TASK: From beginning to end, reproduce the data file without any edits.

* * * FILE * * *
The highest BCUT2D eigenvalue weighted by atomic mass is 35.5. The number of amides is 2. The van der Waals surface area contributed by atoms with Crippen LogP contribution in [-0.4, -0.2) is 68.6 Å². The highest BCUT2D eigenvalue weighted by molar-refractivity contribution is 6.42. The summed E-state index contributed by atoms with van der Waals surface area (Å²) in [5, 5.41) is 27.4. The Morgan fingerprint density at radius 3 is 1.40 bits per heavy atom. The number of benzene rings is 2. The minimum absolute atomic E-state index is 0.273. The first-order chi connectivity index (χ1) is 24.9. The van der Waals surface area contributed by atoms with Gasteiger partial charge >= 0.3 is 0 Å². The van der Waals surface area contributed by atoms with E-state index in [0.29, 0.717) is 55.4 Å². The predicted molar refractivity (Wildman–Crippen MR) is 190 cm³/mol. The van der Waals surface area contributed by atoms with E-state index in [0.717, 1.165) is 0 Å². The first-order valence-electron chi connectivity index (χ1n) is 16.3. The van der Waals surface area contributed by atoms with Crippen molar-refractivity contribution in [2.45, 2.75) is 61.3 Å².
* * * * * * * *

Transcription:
The highest BCUT2D eigenvalue weighted by atomic mass is 35.5. The number of amides is 2. The van der Waals surface area contributed by atoms with Crippen LogP contribution in [-0.4, -0.2) is 68.6 Å². The highest BCUT2D eigenvalue weighted by molar-refractivity contribution is 6.42. The summed E-state index contributed by atoms with van der Waals surface area (Å²) in [5, 5.41) is 27.4. The Morgan fingerprint density at radius 3 is 1.40 bits per heavy atom. The number of benzene rings is 2. The minimum absolute atomic E-state index is 0.273. The first-order chi connectivity index (χ1) is 24.9. The van der Waals surface area contributed by atoms with Gasteiger partial charge >= 0.3 is 0 Å². The van der Waals surface area contributed by atoms with E-state index in [0.29, 0.717) is 55.4 Å². The predicted molar refractivity (Wildman–Crippen MR) is 190 cm³/mol. The van der Waals surface area contributed by atoms with E-state index in [0.717, 1.165) is 0 Å². The first-order valence-electron chi connectivity index (χ1n) is 16.3. The van der Waals surface area contributed by atoms with Crippen molar-refractivity contribution in [2.45, 2.75) is 61.3 Å².